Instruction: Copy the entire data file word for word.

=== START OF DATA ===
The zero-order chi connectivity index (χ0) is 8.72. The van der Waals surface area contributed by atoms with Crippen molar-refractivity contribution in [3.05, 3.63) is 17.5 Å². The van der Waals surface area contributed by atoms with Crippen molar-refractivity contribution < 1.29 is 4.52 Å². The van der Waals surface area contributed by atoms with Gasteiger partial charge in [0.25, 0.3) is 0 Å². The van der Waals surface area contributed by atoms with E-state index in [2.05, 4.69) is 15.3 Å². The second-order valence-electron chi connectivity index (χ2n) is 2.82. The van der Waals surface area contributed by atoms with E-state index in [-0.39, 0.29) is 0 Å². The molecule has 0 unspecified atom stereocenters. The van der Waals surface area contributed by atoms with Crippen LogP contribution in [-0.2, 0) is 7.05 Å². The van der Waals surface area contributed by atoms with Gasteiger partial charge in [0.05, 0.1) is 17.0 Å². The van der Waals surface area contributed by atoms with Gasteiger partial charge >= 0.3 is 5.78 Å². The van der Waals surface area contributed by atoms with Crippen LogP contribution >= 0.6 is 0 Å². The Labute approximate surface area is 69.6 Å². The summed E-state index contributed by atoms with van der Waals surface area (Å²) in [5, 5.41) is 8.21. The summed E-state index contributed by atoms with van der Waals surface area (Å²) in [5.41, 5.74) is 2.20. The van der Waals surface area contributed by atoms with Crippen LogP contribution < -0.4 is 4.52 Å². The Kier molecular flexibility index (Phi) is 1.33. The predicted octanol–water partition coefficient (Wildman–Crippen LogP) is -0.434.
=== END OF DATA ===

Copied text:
The zero-order chi connectivity index (χ0) is 8.72. The van der Waals surface area contributed by atoms with Crippen molar-refractivity contribution in [3.05, 3.63) is 17.5 Å². The van der Waals surface area contributed by atoms with Crippen molar-refractivity contribution < 1.29 is 4.52 Å². The van der Waals surface area contributed by atoms with Gasteiger partial charge in [0.25, 0.3) is 0 Å². The van der Waals surface area contributed by atoms with E-state index in [2.05, 4.69) is 15.3 Å². The second-order valence-electron chi connectivity index (χ2n) is 2.82. The van der Waals surface area contributed by atoms with E-state index in [-0.39, 0.29) is 0 Å². The molecule has 0 unspecified atom stereocenters. The van der Waals surface area contributed by atoms with Crippen LogP contribution in [-0.2, 0) is 7.05 Å². The van der Waals surface area contributed by atoms with Gasteiger partial charge in [0.05, 0.1) is 17.0 Å². The van der Waals surface area contributed by atoms with Gasteiger partial charge >= 0.3 is 5.78 Å². The van der Waals surface area contributed by atoms with Crippen LogP contribution >= 0.6 is 0 Å². The Labute approximate surface area is 69.6 Å². The summed E-state index contributed by atoms with van der Waals surface area (Å²) in [5, 5.41) is 8.21. The summed E-state index contributed by atoms with van der Waals surface area (Å²) in [5.41, 5.74) is 2.20. The van der Waals surface area contributed by atoms with Crippen LogP contribution < -0.4 is 4.52 Å². The Kier molecular flexibility index (Phi) is 1.33. The predicted octanol–water partition coefficient (Wildman–Crippen LogP) is -0.434.